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“Black Panther” has a certain ring to it. The most famous use of the word derives from the Afro-American political organization, The Black Panthers, in the ‘60s — an organization that represented the black power and pride above anything else.
According to “Black Against Empire: The History and Politics of the Black Panther Party,” the figure of the panther represents an animal that when pressured moves back until it is cornered, then it comes out fighting for dear life.
But not many people outside of comic geeks have heard about another character related to the cunning beast: Black Panther, the king of a fictional African nation Wakanda, a Marvel comic book hero, who made his first appearance during the peak of the aforementioned political party.
Here’s what we know about Black Panther: he drinks magic potion from a plant to get his superpowers that work in harmony with his weapons and suit of high technology. He can also drink another plant juice that will strip his powers away. This is useful if someone with the privilege wants to challenge the reigning king.
Above all, Black Panther is a protector of his kingdom and a guardian of peace. It is strictly forbidden by Wakandas’ ancient tradition to use any of their tech or weapons to bring war upon other nations. Their policy could be changed only by a rotten soul becoming the king who would want to bring blitzkrieg over London or Paris for hors d’oeuvres.
Like many other superhero films these days, Ryan Coogler’s adaptation of Black Panther, which he also co-wrote, is backed by the Disney engine. So, Coogler, who is best known in Finland for Rocky VII, also known as Creed, is given the reins of an elephant-tusk-seize production team. In result, we can expect high-quality CGI with all the latest bells and whistles and less artistic control from the director’s chair.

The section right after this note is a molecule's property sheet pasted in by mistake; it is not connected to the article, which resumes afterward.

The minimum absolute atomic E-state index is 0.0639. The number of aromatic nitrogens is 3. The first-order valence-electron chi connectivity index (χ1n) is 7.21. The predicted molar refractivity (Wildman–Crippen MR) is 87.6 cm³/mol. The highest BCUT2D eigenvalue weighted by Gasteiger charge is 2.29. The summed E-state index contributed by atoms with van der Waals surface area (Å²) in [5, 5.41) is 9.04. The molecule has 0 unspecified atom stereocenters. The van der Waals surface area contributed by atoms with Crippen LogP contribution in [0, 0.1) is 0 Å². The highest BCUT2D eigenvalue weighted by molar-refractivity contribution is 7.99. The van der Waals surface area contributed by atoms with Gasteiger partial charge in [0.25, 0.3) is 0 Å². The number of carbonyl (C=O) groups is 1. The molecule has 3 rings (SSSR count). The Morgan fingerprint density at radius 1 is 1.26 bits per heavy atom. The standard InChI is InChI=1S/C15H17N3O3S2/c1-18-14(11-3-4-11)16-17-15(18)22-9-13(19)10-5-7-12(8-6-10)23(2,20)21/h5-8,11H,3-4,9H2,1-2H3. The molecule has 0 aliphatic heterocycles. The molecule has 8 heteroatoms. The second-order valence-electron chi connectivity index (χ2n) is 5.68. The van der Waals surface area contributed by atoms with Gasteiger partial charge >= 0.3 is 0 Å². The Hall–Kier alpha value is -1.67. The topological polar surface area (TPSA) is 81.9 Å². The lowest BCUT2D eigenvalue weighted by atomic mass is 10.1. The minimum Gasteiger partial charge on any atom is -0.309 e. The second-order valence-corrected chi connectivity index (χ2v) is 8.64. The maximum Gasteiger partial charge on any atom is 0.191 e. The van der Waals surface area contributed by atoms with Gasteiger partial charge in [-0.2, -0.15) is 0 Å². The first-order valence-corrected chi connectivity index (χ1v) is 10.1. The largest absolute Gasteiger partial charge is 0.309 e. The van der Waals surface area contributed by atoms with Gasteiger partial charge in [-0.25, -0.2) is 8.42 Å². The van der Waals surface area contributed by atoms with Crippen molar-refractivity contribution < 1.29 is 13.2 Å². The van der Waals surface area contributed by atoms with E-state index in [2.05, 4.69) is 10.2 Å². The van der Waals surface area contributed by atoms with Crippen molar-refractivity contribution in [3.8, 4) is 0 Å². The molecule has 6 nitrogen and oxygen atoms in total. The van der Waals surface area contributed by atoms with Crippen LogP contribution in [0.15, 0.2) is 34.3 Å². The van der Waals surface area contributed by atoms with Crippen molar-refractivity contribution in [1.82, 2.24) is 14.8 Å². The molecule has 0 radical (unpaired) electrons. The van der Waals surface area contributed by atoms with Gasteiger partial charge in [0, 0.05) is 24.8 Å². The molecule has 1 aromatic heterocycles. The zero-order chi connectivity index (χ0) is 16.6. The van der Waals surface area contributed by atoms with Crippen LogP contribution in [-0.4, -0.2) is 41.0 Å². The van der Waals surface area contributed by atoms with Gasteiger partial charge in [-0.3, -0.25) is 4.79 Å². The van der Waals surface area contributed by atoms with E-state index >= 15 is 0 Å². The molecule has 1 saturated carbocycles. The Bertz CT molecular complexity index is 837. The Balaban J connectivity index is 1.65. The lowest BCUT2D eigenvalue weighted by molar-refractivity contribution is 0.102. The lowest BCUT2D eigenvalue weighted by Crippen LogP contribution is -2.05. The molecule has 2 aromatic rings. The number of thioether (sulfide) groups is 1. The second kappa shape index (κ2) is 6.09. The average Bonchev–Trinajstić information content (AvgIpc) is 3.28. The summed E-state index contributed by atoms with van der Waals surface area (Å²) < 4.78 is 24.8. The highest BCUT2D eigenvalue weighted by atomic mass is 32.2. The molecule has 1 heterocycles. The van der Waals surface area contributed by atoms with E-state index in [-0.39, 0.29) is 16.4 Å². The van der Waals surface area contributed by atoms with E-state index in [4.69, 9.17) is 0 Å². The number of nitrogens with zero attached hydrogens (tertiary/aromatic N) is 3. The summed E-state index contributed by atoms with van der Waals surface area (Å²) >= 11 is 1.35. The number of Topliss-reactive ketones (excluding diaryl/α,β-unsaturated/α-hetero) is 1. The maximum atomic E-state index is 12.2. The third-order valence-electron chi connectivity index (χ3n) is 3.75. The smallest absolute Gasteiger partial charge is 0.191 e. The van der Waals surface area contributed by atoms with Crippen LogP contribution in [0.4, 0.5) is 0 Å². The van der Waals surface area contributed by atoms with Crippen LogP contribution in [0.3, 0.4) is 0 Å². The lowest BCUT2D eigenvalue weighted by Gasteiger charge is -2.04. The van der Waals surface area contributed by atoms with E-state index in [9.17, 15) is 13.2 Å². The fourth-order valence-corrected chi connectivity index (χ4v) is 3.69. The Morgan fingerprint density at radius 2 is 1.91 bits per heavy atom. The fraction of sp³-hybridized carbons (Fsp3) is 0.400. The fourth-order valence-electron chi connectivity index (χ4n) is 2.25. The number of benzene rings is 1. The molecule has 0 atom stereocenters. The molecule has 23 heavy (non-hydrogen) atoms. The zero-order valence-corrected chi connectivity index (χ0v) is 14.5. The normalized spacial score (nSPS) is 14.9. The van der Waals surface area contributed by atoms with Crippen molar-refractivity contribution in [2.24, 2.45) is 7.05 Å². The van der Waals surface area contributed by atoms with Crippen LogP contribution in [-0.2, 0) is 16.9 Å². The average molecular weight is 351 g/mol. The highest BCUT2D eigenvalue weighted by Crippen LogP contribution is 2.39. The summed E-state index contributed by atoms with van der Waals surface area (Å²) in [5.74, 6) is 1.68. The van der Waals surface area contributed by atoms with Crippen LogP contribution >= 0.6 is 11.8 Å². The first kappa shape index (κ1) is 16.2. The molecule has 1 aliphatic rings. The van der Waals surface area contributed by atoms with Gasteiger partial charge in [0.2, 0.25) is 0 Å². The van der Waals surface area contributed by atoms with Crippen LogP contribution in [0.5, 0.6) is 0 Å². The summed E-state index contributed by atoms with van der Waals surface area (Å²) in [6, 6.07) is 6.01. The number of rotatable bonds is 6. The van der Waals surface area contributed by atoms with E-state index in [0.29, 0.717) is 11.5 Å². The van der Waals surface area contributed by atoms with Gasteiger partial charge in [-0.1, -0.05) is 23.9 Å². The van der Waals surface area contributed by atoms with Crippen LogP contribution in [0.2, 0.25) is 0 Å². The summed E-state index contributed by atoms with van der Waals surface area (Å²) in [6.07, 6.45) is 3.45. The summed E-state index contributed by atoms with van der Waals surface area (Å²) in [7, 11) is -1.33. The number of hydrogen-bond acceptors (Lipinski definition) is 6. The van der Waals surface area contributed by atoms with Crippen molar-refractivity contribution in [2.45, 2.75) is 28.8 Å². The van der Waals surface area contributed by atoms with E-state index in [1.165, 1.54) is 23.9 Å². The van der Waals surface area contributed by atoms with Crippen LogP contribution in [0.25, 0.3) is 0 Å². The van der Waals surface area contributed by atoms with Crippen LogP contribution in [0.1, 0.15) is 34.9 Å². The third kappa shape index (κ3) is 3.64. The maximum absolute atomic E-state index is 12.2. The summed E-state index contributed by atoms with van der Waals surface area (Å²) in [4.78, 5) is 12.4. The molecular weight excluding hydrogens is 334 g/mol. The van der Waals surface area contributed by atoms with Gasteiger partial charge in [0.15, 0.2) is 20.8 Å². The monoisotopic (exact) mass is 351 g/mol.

But what at times feels like a modern Blaxploitation film greased in butter and rolled in the pages of a Ron Hubbard novel, the film really stands out from its contemporaries by the fight and action scenes that are artistically synced with the score of a long-haired Swede, Ludwig Göransson. “I took a month off and traveled to Senegal. I got connected with this artist, Baaba Maal, and traveled around with him while he was on tour. After, I was able to get into a studio and just record amazing musicians for weeks,” he said in an interview with Pitchfork.
In result, the chanting and bongo drums, the talking drums and fierce flutes, can all be heard in the score, which is backed by strong house music beats and bouncing drum ‘n’ bass. The score outperforms the sloppy rap soundtrack by Kendrick Lamar and friends, which accompanies the film in streaming services and those few record stores still standing.
In Black Panther, Chadwick Boseman plays Mr Panther, known for his role as the soul and funk icon, James Brown (Get on Up, 2014). The bad guy is Michael B. Jordan, best known for the lead in the previously mentioned Creed, also scored by Göransson. Coogler is one of those directors, who likes to surround himself with the same family of composers, actors and cinematographers.
While the male lead gives a decent performance, one of the strong points of the film is the strong presentation of female characters. Letitia Wright, for example, who plays gun blasting tech genius Shuri, is one of the notable ones. Lupita Nyong’o as spear-waving warrior Nakia is another example of a powerful female figure.
When Coogler was young he was introduced to Black Panther comic book in a store across the street of his elementary school. He was looking for a superhero comic book where the main character would look like him. He walked in, and so it happened that the guy at the front desk pointed him to Black Panther.
And look at him now.
‘Black Panther’ premieres in cinemas February 16.